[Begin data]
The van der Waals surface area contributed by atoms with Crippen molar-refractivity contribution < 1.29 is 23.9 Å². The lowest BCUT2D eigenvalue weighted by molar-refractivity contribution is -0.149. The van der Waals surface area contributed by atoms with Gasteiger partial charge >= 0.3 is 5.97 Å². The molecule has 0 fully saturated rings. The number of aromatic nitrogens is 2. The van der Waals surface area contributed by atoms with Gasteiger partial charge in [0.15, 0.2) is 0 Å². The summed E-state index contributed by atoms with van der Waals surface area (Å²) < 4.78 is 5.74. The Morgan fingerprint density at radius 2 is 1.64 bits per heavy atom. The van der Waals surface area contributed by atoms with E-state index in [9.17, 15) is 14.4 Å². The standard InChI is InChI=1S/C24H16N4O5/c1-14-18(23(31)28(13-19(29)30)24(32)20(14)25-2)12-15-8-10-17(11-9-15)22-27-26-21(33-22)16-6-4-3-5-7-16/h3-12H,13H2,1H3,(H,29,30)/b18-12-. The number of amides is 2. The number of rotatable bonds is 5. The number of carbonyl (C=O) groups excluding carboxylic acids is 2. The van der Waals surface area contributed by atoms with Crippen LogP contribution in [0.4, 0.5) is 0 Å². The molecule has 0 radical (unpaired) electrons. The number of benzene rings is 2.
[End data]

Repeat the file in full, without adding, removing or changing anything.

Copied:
The van der Waals surface area contributed by atoms with Crippen molar-refractivity contribution < 1.29 is 23.9 Å². The lowest BCUT2D eigenvalue weighted by molar-refractivity contribution is -0.149. The van der Waals surface area contributed by atoms with Gasteiger partial charge >= 0.3 is 5.97 Å². The molecule has 0 fully saturated rings. The number of aromatic nitrogens is 2. The van der Waals surface area contributed by atoms with Gasteiger partial charge in [0.15, 0.2) is 0 Å². The summed E-state index contributed by atoms with van der Waals surface area (Å²) < 4.78 is 5.74. The Morgan fingerprint density at radius 2 is 1.64 bits per heavy atom. The van der Waals surface area contributed by atoms with E-state index in [9.17, 15) is 14.4 Å². The standard InChI is InChI=1S/C24H16N4O5/c1-14-18(23(31)28(13-19(29)30)24(32)20(14)25-2)12-15-8-10-17(11-9-15)22-27-26-21(33-22)16-6-4-3-5-7-16/h3-12H,13H2,1H3,(H,29,30)/b18-12-. The number of amides is 2. The number of rotatable bonds is 5. The number of carbonyl (C=O) groups excluding carboxylic acids is 2. The van der Waals surface area contributed by atoms with Crippen LogP contribution in [0.4, 0.5) is 0 Å². The molecule has 0 radical (unpaired) electrons. The number of benzene rings is 2.